A History Of Sex Toys
A History Of Sex Toys
Nowadays, we’re pretty spoiled for choice when it comes to adult toys.
If you spend any time at all looking at sex toys online, chances are that you’d find toys that vibrate, rotate, and even talk to you.
But, like all good things, the adult toys we have today came from humble beginnings.
Well we spent some time talking about the more advanced toys out there (the kind that tech nerds would love), today’s blog is about the beginnings, and how we’ve reached the point we’re at today.
So, without further ado, let’s get into the history of sex toys.
The Beginning - 29000BC
An archaeologist by the name of Petra Kieselbach found something resembling a stone phallus in the Hohle Fels Cave in southwestern Germany.
Though there’s some speculation about whether it’s an idol or a toy, there’s no denying that it looks like (and could very definitely be used as) a dildo, given the fact that its size, and the fact that its made of siltstone (an incredibly smooth stone) leads many to believe that it’s an adult toy.
(Although there’s a good chance that it was used for worship as an idol would be. Just not exactly the same way).
Around 500BC, we found the first instance of Rin no Tama, popularly known today as Ben Wa Balls. Unlike its modern counterpart, however, the original Ben Wa Balls consisted of only one ball and were designed to be coupled with a male partner for increased pleasure.
This is where we have the first documented use of a dildo.
It comes from Ancient Greece, where merchants sold something called olisbos, which translates into “slip” or “glide”.
The tool was usually made of leather or stone (sometimes wood), and allegedly became a tool purchased predominantly by single women.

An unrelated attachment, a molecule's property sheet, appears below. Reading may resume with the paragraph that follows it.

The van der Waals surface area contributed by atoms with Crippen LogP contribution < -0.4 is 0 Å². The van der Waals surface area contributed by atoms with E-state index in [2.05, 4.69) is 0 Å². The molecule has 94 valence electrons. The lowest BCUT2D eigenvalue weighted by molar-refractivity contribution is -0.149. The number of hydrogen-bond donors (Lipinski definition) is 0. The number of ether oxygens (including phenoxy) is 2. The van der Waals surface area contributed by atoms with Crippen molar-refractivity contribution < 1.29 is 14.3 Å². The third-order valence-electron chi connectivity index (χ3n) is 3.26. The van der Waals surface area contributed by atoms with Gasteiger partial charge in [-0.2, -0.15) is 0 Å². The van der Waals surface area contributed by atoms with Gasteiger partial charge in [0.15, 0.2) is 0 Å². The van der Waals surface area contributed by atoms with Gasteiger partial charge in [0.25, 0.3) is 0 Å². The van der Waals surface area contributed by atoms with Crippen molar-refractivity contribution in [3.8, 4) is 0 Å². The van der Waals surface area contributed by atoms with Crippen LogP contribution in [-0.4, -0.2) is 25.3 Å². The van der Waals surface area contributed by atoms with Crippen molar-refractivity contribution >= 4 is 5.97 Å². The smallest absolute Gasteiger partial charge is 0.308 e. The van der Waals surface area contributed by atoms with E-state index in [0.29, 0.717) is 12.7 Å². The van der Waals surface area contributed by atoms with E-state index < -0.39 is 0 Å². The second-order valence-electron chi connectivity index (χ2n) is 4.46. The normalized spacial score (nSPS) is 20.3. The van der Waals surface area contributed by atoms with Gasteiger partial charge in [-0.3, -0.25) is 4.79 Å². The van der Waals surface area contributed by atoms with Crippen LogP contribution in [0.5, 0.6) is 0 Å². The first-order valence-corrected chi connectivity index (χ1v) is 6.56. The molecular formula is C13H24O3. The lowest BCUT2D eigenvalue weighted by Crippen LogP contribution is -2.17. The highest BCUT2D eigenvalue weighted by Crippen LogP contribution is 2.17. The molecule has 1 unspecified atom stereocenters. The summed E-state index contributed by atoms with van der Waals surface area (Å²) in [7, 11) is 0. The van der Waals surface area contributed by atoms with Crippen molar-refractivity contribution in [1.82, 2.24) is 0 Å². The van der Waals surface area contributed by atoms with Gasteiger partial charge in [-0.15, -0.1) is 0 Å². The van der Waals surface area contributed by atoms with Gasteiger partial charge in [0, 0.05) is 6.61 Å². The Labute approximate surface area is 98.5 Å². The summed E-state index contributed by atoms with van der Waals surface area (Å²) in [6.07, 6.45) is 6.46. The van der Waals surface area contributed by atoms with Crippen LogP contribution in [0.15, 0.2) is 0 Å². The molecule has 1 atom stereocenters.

Taking a step even further east, there’s been speculation that the first instance of a double-sided dildo was developed in China somewhere between the 12th and 13th centuries.
In the 1400s, our old friend the olisbos came to Italy and became known as diletto (“delight” in Italian).
It’s also the first time we’ve come across the usage of lubricant in the form of olive oil.
On top of that, this is also the first instance of literary pornography, courtesy of Pietro Aretino.
In 1592, we saw the concept of literary pornography travel to England, with Thomas Nashe’s Merrie Ballad of Nash, His Dildo - a story of a young man who hires a prostitute on Valentine’s Day only to find that he wasn’t quite able to perform in the bed. After a few tries, the prostitute becomes frustrated, and reaches for her dildo to finish the job.
In France in 1734, the first instance of a vibrator (known as the tremoussoir) was invented, and became available for purchase as a medical instrument.
They were mainly purchased by physicians due to their cost, but were available for anybody who had the funds to buy them.
1791 saw the publication of a book called Justine by Marquis De Sade - arguably the most infamous writer in the history of French literature.
De Sade was famous for publishing erotic writings which would give rise to the first instance of sadism (which was given an entry into the dictionary in 1834).
His writing was also key to the creation of the BDSM movement, with many of his tales involving bondage toys.
In 1844, self-taught chemist Charles Goodyear became famous for vulcanising rubber - eventually leading to the creation of tyres (and the founding of the Goodyear tyre company).
But, his discovery wasn’t just good for wheels - it also became key in the creation of condoms, dildos, and other sex toys.